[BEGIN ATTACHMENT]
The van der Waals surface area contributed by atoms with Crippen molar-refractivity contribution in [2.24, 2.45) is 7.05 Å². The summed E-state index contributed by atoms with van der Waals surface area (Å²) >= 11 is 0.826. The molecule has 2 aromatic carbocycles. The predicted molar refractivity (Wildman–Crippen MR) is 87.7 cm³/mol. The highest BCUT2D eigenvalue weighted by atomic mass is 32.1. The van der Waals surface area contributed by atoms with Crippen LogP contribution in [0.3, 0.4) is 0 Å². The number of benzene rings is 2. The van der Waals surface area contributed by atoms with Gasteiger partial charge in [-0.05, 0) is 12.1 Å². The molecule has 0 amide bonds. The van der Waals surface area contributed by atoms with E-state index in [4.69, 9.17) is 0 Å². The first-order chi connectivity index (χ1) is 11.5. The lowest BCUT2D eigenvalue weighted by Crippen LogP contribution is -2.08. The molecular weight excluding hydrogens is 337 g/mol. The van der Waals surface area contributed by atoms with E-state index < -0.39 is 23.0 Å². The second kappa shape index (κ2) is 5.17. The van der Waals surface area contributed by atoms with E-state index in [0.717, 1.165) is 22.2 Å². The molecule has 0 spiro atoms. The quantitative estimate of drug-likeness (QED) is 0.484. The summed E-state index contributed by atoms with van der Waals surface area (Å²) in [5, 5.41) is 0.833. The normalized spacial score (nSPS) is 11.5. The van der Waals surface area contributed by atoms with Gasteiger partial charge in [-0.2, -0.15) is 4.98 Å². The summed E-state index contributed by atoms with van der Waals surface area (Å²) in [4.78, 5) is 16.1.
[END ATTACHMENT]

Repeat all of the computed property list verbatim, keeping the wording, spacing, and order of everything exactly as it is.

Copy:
The van der Waals surface area contributed by atoms with Crippen molar-refractivity contribution in [2.24, 2.45) is 7.05 Å². The summed E-state index contributed by atoms with van der Waals surface area (Å²) >= 11 is 0.826. The molecule has 2 aromatic carbocycles. The predicted molar refractivity (Wildman–Crippen MR) is 87.7 cm³/mol. The highest BCUT2D eigenvalue weighted by atomic mass is 32.1. The van der Waals surface area contributed by atoms with Crippen LogP contribution in [0.3, 0.4) is 0 Å². The number of benzene rings is 2. The van der Waals surface area contributed by atoms with Gasteiger partial charge in [-0.05, 0) is 12.1 Å². The molecule has 0 amide bonds. The van der Waals surface area contributed by atoms with E-state index in [4.69, 9.17) is 0 Å². The first-order chi connectivity index (χ1) is 11.5. The lowest BCUT2D eigenvalue weighted by Crippen LogP contribution is -2.08. The molecular weight excluding hydrogens is 337 g/mol. The van der Waals surface area contributed by atoms with E-state index < -0.39 is 23.0 Å². The second kappa shape index (κ2) is 5.17. The van der Waals surface area contributed by atoms with E-state index in [0.717, 1.165) is 22.2 Å². The molecule has 0 spiro atoms. The quantitative estimate of drug-likeness (QED) is 0.484. The summed E-state index contributed by atoms with van der Waals surface area (Å²) in [5, 5.41) is 0.833. The normalized spacial score (nSPS) is 11.5. The van der Waals surface area contributed by atoms with Gasteiger partial charge in [-0.2, -0.15) is 4.98 Å². The summed E-state index contributed by atoms with van der Waals surface area (Å²) in [4.78, 5) is 16.1.